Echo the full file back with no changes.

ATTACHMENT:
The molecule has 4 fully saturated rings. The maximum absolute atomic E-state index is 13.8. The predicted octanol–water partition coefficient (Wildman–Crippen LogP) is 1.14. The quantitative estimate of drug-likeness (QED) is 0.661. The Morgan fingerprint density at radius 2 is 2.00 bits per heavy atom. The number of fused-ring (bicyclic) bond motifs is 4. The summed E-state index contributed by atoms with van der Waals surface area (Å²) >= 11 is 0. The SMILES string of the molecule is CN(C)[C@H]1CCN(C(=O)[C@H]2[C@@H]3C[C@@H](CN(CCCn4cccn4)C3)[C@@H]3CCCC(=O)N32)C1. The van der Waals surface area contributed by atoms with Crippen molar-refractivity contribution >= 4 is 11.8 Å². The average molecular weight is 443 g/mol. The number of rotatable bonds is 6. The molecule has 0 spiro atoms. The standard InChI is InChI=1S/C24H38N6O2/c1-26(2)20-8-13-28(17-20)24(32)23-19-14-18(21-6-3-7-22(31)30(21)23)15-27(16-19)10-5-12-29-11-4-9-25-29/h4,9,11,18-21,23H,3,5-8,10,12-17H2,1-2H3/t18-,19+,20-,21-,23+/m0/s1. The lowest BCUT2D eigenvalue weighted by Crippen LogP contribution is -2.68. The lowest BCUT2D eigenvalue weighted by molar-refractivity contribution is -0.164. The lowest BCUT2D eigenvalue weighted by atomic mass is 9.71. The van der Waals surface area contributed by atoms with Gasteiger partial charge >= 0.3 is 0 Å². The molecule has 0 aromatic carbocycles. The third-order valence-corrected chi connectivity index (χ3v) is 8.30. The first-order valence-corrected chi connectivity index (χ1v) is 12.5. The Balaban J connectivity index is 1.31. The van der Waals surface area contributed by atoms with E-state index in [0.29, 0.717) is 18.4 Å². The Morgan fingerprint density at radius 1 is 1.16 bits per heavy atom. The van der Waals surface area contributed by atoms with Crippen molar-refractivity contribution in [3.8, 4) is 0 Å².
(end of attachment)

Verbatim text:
The molecule has 4 fully saturated rings. The maximum absolute atomic E-state index is 13.8. The predicted octanol–water partition coefficient (Wildman–Crippen LogP) is 1.14. The quantitative estimate of drug-likeness (QED) is 0.661. The Morgan fingerprint density at radius 2 is 2.00 bits per heavy atom. The number of fused-ring (bicyclic) bond motifs is 4. The summed E-state index contributed by atoms with van der Waals surface area (Å²) >= 11 is 0. The SMILES string of the molecule is CN(C)[C@H]1CCN(C(=O)[C@H]2[C@@H]3C[C@@H](CN(CCCn4cccn4)C3)[C@@H]3CCCC(=O)N32)C1. The van der Waals surface area contributed by atoms with Crippen molar-refractivity contribution >= 4 is 11.8 Å². The average molecular weight is 443 g/mol. The number of rotatable bonds is 6. The molecule has 0 spiro atoms. The standard InChI is InChI=1S/C24H38N6O2/c1-26(2)20-8-13-28(17-20)24(32)23-19-14-18(21-6-3-7-22(31)30(21)23)15-27(16-19)10-5-12-29-11-4-9-25-29/h4,9,11,18-21,23H,3,5-8,10,12-17H2,1-2H3/t18-,19+,20-,21-,23+/m0/s1. The lowest BCUT2D eigenvalue weighted by Crippen LogP contribution is -2.68. The lowest BCUT2D eigenvalue weighted by molar-refractivity contribution is -0.164. The lowest BCUT2D eigenvalue weighted by atomic mass is 9.71. The van der Waals surface area contributed by atoms with Gasteiger partial charge >= 0.3 is 0 Å². The molecule has 0 aromatic carbocycles. The third-order valence-corrected chi connectivity index (χ3v) is 8.30. The first-order valence-corrected chi connectivity index (χ1v) is 12.5. The Balaban J connectivity index is 1.31. The van der Waals surface area contributed by atoms with E-state index in [0.29, 0.717) is 18.4 Å². The Morgan fingerprint density at radius 1 is 1.16 bits per heavy atom. The van der Waals surface area contributed by atoms with Crippen molar-refractivity contribution in [3.8, 4) is 0 Å².